Emission of dust particles in can occur in  conjunction with vegetation fires.  In  plumes of smoke from vegetation fires one can often find traces of mineral dust, which is whirled up by the fire-induced winds. To estimate this  dust emission flux, a synergistic dust emission parameterization  has been  developed that includes both the saltation and turbulence-driven dustflow (Fig. 3).



Atmospheric transport of mineral dust aerosols


To investigate the large-scale transport of Saharan dust, including its sources and sinks, simulations are carried out using the regional transport model COSMO-MUSCAT and the global aerosol climate model ECHAM-HAM.   Ground-based remote sensing and satellite data as well as in-situ measurements of field campaigns serve to evaluate the simulation results and to continuously improve the parameterization of dust mobilization.
Nutrient supply due to deposition of Saharan dust was  estimated in the tropical North Atlantic on the basis of results of the COSMO-MUSCAT model for individual events  (Fig. 4). In addition, for a characterization of the seasonal and interannual variability of dust inputs into the atmosphere, multi-year simulations are carried out with the regional model and compared with satellite data.



Fig. 4: Modelled distribution of dry and wet deposition of Saharan dust. (B. Heinold/TROPOS)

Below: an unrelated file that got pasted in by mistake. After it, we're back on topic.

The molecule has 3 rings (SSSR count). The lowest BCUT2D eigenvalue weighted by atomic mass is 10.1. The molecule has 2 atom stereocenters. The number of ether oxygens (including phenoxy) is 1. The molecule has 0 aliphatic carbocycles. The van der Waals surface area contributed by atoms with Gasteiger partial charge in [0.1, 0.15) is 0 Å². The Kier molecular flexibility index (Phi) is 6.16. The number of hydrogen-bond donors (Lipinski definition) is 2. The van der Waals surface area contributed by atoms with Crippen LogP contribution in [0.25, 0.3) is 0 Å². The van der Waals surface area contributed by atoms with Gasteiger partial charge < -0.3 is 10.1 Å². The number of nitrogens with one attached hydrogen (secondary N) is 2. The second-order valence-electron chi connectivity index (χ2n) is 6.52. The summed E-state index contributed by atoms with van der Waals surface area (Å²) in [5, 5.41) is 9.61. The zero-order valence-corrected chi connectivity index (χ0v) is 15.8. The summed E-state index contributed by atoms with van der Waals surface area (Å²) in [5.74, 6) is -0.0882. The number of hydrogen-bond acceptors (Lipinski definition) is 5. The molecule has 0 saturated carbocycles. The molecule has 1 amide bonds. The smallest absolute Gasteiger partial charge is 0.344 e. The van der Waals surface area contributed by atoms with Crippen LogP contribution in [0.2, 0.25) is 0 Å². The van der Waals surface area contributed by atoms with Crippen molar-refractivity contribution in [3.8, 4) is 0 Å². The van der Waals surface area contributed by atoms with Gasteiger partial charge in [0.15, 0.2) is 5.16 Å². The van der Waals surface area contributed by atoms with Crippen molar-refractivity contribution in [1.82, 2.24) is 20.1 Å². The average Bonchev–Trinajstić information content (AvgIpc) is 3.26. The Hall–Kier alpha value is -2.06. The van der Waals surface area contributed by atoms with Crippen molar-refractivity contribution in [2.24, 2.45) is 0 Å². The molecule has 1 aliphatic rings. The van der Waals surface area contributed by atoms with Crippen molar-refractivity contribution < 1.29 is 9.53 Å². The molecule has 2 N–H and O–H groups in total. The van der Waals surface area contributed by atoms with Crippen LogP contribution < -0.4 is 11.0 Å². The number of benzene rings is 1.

Fig. 5: Average desert dust RGB colors simulated by COSMO-MUSCAT-RTTOV, divided into areas of surface temperature (cool - hot), water vapor content (dry-wet) and dust layer height. The values increase counterclockwise. The numbers on each segment indicate the mean red value with two decimal places.I nset: Simulated SEVIRI Desert Dust RGB Image, 1200 UTC, June 17, 2012. (see Banks et al., 2019, doi:10.5194/acp-19-6893-2019)

The influence of atmospheric composition and soil properties on the color of the dust aerosol in MSG-SEVIRI false color images was analyzed with the aerosol transport model COSMO-MUSCAT and the radiation transfer model RTTOV. The resulting "dust" color in the RGB composite images was examined in terms of surface temperature, humidity, and dust layer height. Dust appears pink in the images, due to high red values in the RGB color scheme. This becomes particularly clear when the atmosphere is dry, the dust layer is optically thick and lies at higher altitudes  (Fig.  5).



Effects atmospheric mineral dust particles

Dust particles influence  the prognosis of temperature and flow fields as well as cloud dynamics by modifying the long- and short-wave radiation fluxes. Thus, with the help of the modeled spatiotemporal distribution of mineral dust, the inflows of the dust particles are quantified via the modification of the long- and short-wave radiation fluxes on the prognosis of temperature and flow fields as well as cloud formation.
In addition to its effects onatmospheric radiation and cloud properties, mineral dust reduces local air quality and is generally associated with negative effects on human health. In the context of the assessment of the health risk posed by Saharan dust in Cape Verde, a source-dependent classification of dust mineralogy in the dust model has begun to be taken into account, i.e.the mineralogical composition of the dust may have an influence on the microbiome of the dust particles.